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								Description: Photograph of American military nurse Helen Fairchild (1885-1918)
08 MAY

7 Greatest Nurses in American History - Helen Fairchild

(Continuing with our 7 of the greatest Nurses in American History, check the part 3 here:

Helen Fairchild - Brave Hero and US Army Reserve Nurse


Source: Description: Photograph of American military nurse Helen Fairchild (1885-1918)
Description: Photograph of American military nurse Helen Fairchild (1885-1918)

The early years

Helen Fairchild, born in Milton Pennsylvania November 21st, 1884, was a nurse who was part of the American expodentuary force during the First World War. She became well known for writing letters exposing the reality of nursing efforts during this war. Graduating from Pennsylvania hospital in 1913, she came from a wealthy family who owned a banking business and farmland. She and her six siblings grew up working on their family farm which prepared her for the rough exposure of the First World War.

Working as an Army Nurse

In April of 1917, Helen and sixty-three other nurses from Pennsylvania volunteered to go work oversea. According to her letters, the nurses were welcomed and entertained in England before continuing their journey onward to France. This is where they were in charge of a two thousand bed hospital, which later changed its name to American Base Hospital No. 10, located in Le Treport France. Her assigned unit was the surgical floor where she assisted in care with three other doctors. She volunteered to serve at the Front and traveled with a nursing team at the end of July to the rear area of the Ypres Salient battlefield and Casualty Clearing Station (CCS) No. 4 at Dozinghem. At that time the Third Battle of Ypres was launched and many casualties were being dealt with by this CCS. Conditions were extreme.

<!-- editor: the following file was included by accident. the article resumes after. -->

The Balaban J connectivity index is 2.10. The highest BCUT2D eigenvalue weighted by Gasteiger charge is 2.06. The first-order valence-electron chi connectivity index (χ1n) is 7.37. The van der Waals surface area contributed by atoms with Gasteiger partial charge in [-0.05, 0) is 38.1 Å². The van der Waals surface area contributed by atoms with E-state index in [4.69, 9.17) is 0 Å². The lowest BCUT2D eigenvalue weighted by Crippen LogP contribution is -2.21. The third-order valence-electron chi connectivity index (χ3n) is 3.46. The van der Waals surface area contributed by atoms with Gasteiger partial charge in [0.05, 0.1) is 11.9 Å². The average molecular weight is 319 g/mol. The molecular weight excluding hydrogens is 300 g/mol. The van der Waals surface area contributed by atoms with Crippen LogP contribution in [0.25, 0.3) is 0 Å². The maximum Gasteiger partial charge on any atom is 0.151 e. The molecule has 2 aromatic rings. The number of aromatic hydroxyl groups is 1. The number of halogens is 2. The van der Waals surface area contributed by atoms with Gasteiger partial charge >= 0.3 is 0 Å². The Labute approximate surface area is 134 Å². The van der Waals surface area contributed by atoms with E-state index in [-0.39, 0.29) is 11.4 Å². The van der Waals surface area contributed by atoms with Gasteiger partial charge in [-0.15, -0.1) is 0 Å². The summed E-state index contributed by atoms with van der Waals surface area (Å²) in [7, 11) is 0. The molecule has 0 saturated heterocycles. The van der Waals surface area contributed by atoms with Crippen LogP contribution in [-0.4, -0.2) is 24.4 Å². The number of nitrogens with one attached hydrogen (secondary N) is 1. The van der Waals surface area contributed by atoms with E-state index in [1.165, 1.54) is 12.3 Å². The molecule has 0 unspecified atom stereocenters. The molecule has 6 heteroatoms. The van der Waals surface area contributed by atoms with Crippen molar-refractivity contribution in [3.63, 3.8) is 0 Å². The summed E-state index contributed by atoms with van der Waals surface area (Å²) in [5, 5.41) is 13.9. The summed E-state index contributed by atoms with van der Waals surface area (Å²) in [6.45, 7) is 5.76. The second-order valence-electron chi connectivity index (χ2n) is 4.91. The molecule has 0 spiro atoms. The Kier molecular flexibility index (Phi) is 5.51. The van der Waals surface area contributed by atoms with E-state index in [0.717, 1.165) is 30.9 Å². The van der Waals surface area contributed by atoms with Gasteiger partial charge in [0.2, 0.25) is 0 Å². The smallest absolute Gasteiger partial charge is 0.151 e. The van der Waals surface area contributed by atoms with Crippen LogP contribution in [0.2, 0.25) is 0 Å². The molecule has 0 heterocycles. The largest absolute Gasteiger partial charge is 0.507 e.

While Helen was at Dozinghem the CCS was attacked on the night of 17th August by aerial bombing from German aircraft. The nursing staff and patients had to be evacuated and Helen traveled back to the base hospital at Le Treport.

An Act of Bravery

In November 1917 Helen became seriously ill after suffering from tonsillitis. She recovered from tonsillitis but she died on 18th January in the No. 3 British General Hospital of a Gastroenterostomy operation. She was 33 years old. She had suffered from a large stomach ulcer which was considered to have been caused, or if not caused made worse, by exposure to the Mustard gas. It is believed that on the night of the bombing at the CCS she had given her gas mask to a soldier and thereby exposed herself to gas.Helen's letters to home provided her family with a perspective on nursing in the First World War.

(Information cited from:


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